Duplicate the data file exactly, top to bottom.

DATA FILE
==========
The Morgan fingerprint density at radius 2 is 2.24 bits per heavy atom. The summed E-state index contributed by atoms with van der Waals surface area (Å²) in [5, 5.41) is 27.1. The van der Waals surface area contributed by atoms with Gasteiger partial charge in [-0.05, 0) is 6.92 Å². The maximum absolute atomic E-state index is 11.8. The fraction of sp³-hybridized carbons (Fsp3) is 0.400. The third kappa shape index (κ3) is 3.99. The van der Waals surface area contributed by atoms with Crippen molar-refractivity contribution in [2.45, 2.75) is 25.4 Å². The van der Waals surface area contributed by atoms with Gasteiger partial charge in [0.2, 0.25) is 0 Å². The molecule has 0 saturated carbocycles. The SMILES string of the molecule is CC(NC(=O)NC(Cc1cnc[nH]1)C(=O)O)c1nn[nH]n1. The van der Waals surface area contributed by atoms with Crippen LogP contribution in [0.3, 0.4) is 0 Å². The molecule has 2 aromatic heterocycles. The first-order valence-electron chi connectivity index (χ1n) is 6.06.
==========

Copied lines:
The Morgan fingerprint density at radius 2 is 2.24 bits per heavy atom. The summed E-state index contributed by atoms with van der Waals surface area (Å²) in [5, 5.41) is 27.1. The van der Waals surface area contributed by atoms with Gasteiger partial charge in [-0.05, 0) is 6.92 Å². The maximum absolute atomic E-state index is 11.8. The fraction of sp³-hybridized carbons (Fsp3) is 0.400. The third kappa shape index (κ3) is 3.99. The van der Waals surface area contributed by atoms with Crippen molar-refractivity contribution in [2.45, 2.75) is 25.4 Å². The van der Waals surface area contributed by atoms with Gasteiger partial charge in [0.2, 0.25) is 0 Å². The molecule has 0 saturated carbocycles. The SMILES string of the molecule is CC(NC(=O)NC(Cc1cnc[nH]1)C(=O)O)c1nn[nH]n1. The van der Waals surface area contributed by atoms with Crippen LogP contribution in [0.3, 0.4) is 0 Å². The molecule has 2 aromatic heterocycles. The first-order valence-electron chi connectivity index (χ1n) is 6.06.